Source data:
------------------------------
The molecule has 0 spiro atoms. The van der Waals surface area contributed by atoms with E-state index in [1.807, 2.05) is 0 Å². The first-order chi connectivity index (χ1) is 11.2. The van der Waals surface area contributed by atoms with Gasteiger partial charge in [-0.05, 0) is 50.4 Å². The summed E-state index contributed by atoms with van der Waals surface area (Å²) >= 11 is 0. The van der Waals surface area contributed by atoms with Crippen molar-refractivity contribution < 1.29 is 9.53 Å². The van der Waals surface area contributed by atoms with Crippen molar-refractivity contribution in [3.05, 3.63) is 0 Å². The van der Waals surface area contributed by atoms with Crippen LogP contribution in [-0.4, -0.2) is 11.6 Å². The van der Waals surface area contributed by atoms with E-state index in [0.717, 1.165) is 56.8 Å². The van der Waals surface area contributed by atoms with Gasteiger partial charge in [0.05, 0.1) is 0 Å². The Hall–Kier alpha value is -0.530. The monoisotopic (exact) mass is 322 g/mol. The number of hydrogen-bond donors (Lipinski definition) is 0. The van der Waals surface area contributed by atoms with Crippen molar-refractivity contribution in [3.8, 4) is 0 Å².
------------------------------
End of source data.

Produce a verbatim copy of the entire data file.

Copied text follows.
The molecule has 0 spiro atoms. The van der Waals surface area contributed by atoms with E-state index in [1.807, 2.05) is 0 Å². The first-order chi connectivity index (χ1) is 11.2. The van der Waals surface area contributed by atoms with Gasteiger partial charge in [-0.05, 0) is 50.4 Å². The summed E-state index contributed by atoms with van der Waals surface area (Å²) >= 11 is 0. The van der Waals surface area contributed by atoms with Crippen molar-refractivity contribution < 1.29 is 9.53 Å². The van der Waals surface area contributed by atoms with Crippen molar-refractivity contribution in [3.05, 3.63) is 0 Å². The van der Waals surface area contributed by atoms with Crippen LogP contribution in [-0.4, -0.2) is 11.6 Å². The van der Waals surface area contributed by atoms with E-state index in [0.717, 1.165) is 56.8 Å². The van der Waals surface area contributed by atoms with Gasteiger partial charge in [0.05, 0.1) is 0 Å². The Hall–Kier alpha value is -0.530. The monoisotopic (exact) mass is 322 g/mol. The number of hydrogen-bond donors (Lipinski definition) is 0. The van der Waals surface area contributed by atoms with Crippen molar-refractivity contribution in [3.8, 4) is 0 Å².